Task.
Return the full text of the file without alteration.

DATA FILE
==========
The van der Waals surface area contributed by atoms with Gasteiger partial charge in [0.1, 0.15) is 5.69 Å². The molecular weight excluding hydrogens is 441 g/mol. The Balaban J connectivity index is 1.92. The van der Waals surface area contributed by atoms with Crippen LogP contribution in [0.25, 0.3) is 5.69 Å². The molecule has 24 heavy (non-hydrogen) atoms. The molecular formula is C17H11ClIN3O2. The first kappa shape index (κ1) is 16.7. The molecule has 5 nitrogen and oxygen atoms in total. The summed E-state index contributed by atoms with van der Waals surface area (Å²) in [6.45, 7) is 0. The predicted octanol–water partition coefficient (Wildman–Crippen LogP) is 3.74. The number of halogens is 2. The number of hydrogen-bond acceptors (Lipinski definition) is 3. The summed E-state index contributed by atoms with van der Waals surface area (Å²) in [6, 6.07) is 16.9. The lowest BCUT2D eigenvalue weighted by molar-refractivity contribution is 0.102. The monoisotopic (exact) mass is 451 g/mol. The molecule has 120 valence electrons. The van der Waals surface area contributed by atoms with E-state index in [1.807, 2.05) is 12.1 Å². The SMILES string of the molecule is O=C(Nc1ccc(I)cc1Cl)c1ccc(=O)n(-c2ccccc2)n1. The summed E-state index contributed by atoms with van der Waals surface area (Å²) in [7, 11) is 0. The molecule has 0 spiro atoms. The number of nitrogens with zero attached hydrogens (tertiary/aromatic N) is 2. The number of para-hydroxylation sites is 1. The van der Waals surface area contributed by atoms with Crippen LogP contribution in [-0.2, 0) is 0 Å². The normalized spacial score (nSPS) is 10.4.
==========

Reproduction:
The van der Waals surface area contributed by atoms with Gasteiger partial charge in [0.1, 0.15) is 5.69 Å². The molecular weight excluding hydrogens is 441 g/mol. The Balaban J connectivity index is 1.92. The van der Waals surface area contributed by atoms with Crippen LogP contribution in [0.25, 0.3) is 5.69 Å². The molecule has 24 heavy (non-hydrogen) atoms. The molecular formula is C17H11ClIN3O2. The first kappa shape index (κ1) is 16.7. The molecule has 5 nitrogen and oxygen atoms in total. The summed E-state index contributed by atoms with van der Waals surface area (Å²) in [6.45, 7) is 0. The predicted octanol–water partition coefficient (Wildman–Crippen LogP) is 3.74. The number of halogens is 2. The number of hydrogen-bond acceptors (Lipinski definition) is 3. The summed E-state index contributed by atoms with van der Waals surface area (Å²) in [6, 6.07) is 16.9. The lowest BCUT2D eigenvalue weighted by molar-refractivity contribution is 0.102. The monoisotopic (exact) mass is 451 g/mol. The molecule has 120 valence electrons. The van der Waals surface area contributed by atoms with E-state index in [1.807, 2.05) is 12.1 Å². The SMILES string of the molecule is O=C(Nc1ccc(I)cc1Cl)c1ccc(=O)n(-c2ccccc2)n1. The summed E-state index contributed by atoms with van der Waals surface area (Å²) in [7, 11) is 0. The molecule has 0 spiro atoms. The number of nitrogens with zero attached hydrogens (tertiary/aromatic N) is 2. The number of para-hydroxylation sites is 1. The van der Waals surface area contributed by atoms with Crippen LogP contribution in [-0.2, 0) is 0 Å². The normalized spacial score (nSPS) is 10.4.